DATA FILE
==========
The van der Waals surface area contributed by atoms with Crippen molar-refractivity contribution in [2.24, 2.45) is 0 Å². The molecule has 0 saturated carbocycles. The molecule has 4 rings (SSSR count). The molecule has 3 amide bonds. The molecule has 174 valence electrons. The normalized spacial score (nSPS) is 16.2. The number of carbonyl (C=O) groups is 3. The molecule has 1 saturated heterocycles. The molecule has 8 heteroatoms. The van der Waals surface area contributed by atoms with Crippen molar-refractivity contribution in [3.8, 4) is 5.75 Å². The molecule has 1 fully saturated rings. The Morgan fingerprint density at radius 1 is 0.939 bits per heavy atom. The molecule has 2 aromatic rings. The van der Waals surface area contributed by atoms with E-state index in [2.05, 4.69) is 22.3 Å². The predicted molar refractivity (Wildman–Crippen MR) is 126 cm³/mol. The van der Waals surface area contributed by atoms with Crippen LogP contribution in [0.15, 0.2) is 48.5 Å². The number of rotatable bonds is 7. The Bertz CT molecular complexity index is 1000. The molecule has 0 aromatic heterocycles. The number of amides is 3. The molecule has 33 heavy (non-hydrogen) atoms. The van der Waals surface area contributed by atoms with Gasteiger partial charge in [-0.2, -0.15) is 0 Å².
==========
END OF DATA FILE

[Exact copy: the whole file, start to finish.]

The van der Waals surface area contributed by atoms with Crippen molar-refractivity contribution in [2.24, 2.45) is 0 Å². The molecule has 0 saturated carbocycles. The molecule has 4 rings (SSSR count). The molecule has 3 amide bonds. The molecule has 174 valence electrons. The normalized spacial score (nSPS) is 16.2. The number of carbonyl (C=O) groups is 3. The molecule has 1 saturated heterocycles. The molecule has 8 heteroatoms. The van der Waals surface area contributed by atoms with Crippen molar-refractivity contribution in [3.8, 4) is 5.75 Å². The molecule has 1 fully saturated rings. The Morgan fingerprint density at radius 1 is 0.939 bits per heavy atom. The molecule has 2 aromatic rings. The van der Waals surface area contributed by atoms with E-state index in [2.05, 4.69) is 22.3 Å². The predicted molar refractivity (Wildman–Crippen MR) is 126 cm³/mol. The van der Waals surface area contributed by atoms with Crippen LogP contribution in [0.15, 0.2) is 48.5 Å². The number of rotatable bonds is 7. The Bertz CT molecular complexity index is 1000. The molecule has 0 aromatic heterocycles. The number of amides is 3. The molecule has 33 heavy (non-hydrogen) atoms. The van der Waals surface area contributed by atoms with Gasteiger partial charge in [-0.2, -0.15) is 0 Å².